Child Sex Offenders Are Usually "Known" to the Victim

Jan 02, 2014

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Recently, 348 people were apprehended resulting from a three-year worldwide child pornography investigation. More importantly, nearly 386 children were rescued from sexual abuse. The most alarming part of this story: some of the perpetrators included pastors, doctors, nurses, school teachers, policemen, foster parents, and coaches.  Source

Investigators found 45 terabytes of sexually explicit videos and images, including horrific sexual acts against very young children, that had been distributed to over 50 countries via a website that generated $4 million dollars a year, and that has since been shut down.  

One of the most alarming examples of those arrested was a retired Canadian school teacher who had collected over 350,000 images and 9,000 videos of child sexual abuse. Some images were of children the man knew; he was also charged with sexually abusing one of his relatives (a child).  Source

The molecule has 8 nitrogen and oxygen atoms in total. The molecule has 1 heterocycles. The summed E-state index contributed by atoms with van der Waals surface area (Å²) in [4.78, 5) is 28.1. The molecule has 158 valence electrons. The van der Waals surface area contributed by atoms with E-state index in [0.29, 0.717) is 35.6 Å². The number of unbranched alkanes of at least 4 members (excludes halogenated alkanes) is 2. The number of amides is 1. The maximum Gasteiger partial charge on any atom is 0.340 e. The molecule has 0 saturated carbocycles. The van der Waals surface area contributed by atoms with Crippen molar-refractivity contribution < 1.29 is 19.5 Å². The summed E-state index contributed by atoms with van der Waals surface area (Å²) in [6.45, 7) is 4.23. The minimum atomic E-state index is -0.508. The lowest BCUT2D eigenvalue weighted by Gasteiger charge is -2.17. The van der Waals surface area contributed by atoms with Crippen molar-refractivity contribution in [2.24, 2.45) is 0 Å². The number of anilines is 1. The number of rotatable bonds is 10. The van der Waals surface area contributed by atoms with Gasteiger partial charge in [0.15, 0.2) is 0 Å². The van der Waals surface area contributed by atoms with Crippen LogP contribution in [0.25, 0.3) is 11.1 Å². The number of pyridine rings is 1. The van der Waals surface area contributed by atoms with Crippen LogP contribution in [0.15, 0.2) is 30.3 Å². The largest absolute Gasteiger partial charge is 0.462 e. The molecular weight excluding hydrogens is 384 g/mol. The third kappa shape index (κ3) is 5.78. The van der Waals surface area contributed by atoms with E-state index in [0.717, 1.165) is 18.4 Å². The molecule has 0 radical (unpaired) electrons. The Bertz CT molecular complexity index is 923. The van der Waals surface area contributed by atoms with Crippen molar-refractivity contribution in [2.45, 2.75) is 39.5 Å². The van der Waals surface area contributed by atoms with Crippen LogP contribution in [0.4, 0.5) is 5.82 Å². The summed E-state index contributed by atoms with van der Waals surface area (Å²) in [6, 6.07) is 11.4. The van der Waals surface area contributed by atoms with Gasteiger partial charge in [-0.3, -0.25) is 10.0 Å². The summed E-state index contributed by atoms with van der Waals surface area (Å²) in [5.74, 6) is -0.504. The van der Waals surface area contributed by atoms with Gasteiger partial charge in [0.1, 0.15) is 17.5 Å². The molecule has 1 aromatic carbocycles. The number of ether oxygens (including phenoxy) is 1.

It's a good idea to speak to you child about sex offenders.  They are not always "strangers." It's more likely they are a coach, teacher, pastor, or relative.  In fact, in most cases, sex abusers are known to the victim.

As difficult as it is, it's important to speak with your child about sex offenders and their behaviors.  Children are naïve and unsuspecting. Talk about behaviors that adults might exhibit that can potentially be inappropriate, such as:

  • grooming - where the adult talks about common interests to gain trust or to gain personal information
  • an invitation to meet face-to-face, alone
  • getting a ride somewhere with the adult, alone
  • staying after school or practice, alone
  • close physical contact such as inappropriate hugging or touching

It's also recommended that parents monitor their child's friends, pictures and comments on social networks such as Facebook, Twitter, Instagram, Pinterest, Tumblr, Google+ and LinkedIn to be aware of inappropriate language or contact.  Net Nanny Social will do just that.